Pacific Southwest, Region 9
Serving: Arizona, California, Hawaii, Nevada, Pacific Islands, Tribal Nations
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In 1994, the President’s Executive Order 12898 required EPA to address environmental justice in low-income and minority communities. Under this mandate, EPA has worked toward a fundamental goal—that all communities and people enjoy the same degree of protection from environmental and health hazards, and equal access to the decision-making process that secures a healthy environment in which to live and work.
EPA’s Pacific Southwest Regional Office has not only focused a great deal of work in specific low-income minority communities, but also has considered environmental justice as a guiding principle in all agency actions. EPA is committed to working on the biggest environmental challenges facing the most vulnerable communities bearing disproportionate impacts from pollution and toxics.
In southern California, specific areas that face unique challenges include the ports of Los Angeles and Long Beach, the U.S.-Mexico border, and tribal lands. EPA works with local communities and helps address their environmental challenges by funding and creating collaborative projects, ensuring industry compliance, providing technical assistance, and ensuring meaningful community involvement.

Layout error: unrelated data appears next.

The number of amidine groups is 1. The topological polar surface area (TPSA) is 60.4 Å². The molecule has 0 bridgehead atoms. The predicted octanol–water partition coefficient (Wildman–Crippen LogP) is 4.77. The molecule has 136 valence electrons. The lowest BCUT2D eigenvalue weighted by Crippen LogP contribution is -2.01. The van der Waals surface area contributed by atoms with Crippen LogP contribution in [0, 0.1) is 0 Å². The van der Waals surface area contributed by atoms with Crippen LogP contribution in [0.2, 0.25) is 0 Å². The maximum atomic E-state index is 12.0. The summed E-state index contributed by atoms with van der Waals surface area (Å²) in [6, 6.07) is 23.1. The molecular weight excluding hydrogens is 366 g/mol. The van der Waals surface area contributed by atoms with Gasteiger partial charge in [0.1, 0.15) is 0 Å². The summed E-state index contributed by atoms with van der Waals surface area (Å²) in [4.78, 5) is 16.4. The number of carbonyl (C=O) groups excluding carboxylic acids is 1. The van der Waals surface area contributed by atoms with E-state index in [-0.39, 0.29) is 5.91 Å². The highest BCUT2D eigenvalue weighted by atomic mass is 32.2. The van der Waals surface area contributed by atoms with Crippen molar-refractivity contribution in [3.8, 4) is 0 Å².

In Los Angeles County, fully 90% of EPA’s enforcement actions last year were in low-income and minority communities. EPA has made an effort to target these areas in part as a result of environmental justice concerns. Pacoima is one such community where high-impact local operations such as metal platers have been targeted for inspection and successful enforcement.
Pacoima, in the northeast section of California’s San Fernando Valley, is a Los Angeles community with a mostly Latino and African American population. Residents are affected by pollution from freeways, a railroad line, an airport and more than 300 industrial facilities. Pacoima added 243 homes to its newly created Lead-Free Homes registry and enlisted 205 residents to identify and reduce local toxics with the support of an Environmental Justice Collaborative Problem Solving grant from EPA. The grant recipient, the nonprofit Pacoima Beautiful, partnered with and received aid from the Los Angeles Neighborhood Housing Services to conduct lead remediation at 18 homes.
Pacoima Beautiful also convened more than 320 community residents, partners and stakeholders to review data and information on toxic sources in the community with an EPA Community Action for a Renewed Environment (CARE) grant. As a result, the community secured a second CARE grant for $300,000 in 2007 to address two of the identified community priorities: small pollution sources in a targeted area of Pacoima, and diesel emissions from trucks and school buses throughout the community.
Contact: Karen Henry (email@example.com)
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